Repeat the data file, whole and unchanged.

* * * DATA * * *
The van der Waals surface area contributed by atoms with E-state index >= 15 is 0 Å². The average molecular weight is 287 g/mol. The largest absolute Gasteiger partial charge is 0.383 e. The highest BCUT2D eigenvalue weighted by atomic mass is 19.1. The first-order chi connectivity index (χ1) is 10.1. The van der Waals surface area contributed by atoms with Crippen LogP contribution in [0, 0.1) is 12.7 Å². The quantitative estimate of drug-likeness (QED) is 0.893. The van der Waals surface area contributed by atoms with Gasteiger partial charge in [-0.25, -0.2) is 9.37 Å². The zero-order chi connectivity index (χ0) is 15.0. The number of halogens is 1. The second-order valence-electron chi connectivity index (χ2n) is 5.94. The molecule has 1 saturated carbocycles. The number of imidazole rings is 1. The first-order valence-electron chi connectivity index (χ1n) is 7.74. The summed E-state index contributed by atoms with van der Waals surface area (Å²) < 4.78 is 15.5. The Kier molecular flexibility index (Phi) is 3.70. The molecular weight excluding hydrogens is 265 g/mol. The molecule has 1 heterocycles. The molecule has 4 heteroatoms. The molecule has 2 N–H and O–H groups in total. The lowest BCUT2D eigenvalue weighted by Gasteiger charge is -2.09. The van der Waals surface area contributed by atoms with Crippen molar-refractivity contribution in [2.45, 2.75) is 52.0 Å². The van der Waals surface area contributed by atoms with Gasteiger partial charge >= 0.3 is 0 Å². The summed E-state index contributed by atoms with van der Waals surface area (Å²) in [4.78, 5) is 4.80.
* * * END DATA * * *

The van der Waals surface area contributed by atoms with E-state index >= 15 is 0 Å². The average molecular weight is 287 g/mol. The largest absolute Gasteiger partial charge is 0.383 e. The highest BCUT2D eigenvalue weighted by atomic mass is 19.1. The first-order chi connectivity index (χ1) is 10.1. The van der Waals surface area contributed by atoms with Crippen LogP contribution in [0, 0.1) is 12.7 Å². The quantitative estimate of drug-likeness (QED) is 0.893. The van der Waals surface area contributed by atoms with Gasteiger partial charge in [-0.25, -0.2) is 9.37 Å². The zero-order chi connectivity index (χ0) is 15.0. The number of halogens is 1. The second-order valence-electron chi connectivity index (χ2n) is 5.94. The molecule has 1 saturated carbocycles. The number of imidazole rings is 1. The first-order valence-electron chi connectivity index (χ1n) is 7.74. The summed E-state index contributed by atoms with van der Waals surface area (Å²) < 4.78 is 15.5. The Kier molecular flexibility index (Phi) is 3.70. The molecular weight excluding hydrogens is 265 g/mol. The molecule has 1 heterocycles. The molecule has 4 heteroatoms. The molecule has 2 N–H and O–H groups in total. The lowest BCUT2D eigenvalue weighted by Gasteiger charge is -2.09. The van der Waals surface area contributed by atoms with Crippen molar-refractivity contribution in [2.45, 2.75) is 52.0 Å². The van der Waals surface area contributed by atoms with Gasteiger partial charge >= 0.3 is 0 Å². The summed E-state index contributed by atoms with van der Waals surface area (Å²) in [4.78, 5) is 4.80.